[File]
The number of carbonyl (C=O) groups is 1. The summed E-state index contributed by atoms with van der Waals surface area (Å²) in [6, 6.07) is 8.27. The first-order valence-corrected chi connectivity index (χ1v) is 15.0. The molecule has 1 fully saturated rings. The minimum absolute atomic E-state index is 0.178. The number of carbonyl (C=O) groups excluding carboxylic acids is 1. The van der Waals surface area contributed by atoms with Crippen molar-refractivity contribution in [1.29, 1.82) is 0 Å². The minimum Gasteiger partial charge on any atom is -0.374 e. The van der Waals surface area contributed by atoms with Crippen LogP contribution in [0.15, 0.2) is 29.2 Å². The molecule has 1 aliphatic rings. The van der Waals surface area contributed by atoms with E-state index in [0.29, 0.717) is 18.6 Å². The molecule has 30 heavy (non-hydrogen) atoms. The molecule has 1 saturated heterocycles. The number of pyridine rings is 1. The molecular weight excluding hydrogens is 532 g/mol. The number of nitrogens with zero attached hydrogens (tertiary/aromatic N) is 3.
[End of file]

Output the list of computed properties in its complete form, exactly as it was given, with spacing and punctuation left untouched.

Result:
The number of carbonyl (C=O) groups is 1. The summed E-state index contributed by atoms with van der Waals surface area (Å²) in [6, 6.07) is 8.27. The first-order valence-corrected chi connectivity index (χ1v) is 15.0. The molecule has 1 fully saturated rings. The minimum absolute atomic E-state index is 0.178. The number of carbonyl (C=O) groups excluding carboxylic acids is 1. The van der Waals surface area contributed by atoms with Crippen molar-refractivity contribution in [1.29, 1.82) is 0 Å². The minimum Gasteiger partial charge on any atom is -0.374 e. The van der Waals surface area contributed by atoms with Crippen LogP contribution in [0.15, 0.2) is 29.2 Å². The molecule has 1 aliphatic rings. The van der Waals surface area contributed by atoms with E-state index in [0.29, 0.717) is 18.6 Å². The molecule has 30 heavy (non-hydrogen) atoms. The molecule has 1 saturated heterocycles. The number of pyridine rings is 1. The molecular weight excluding hydrogens is 532 g/mol. The number of nitrogens with zero attached hydrogens (tertiary/aromatic N) is 3.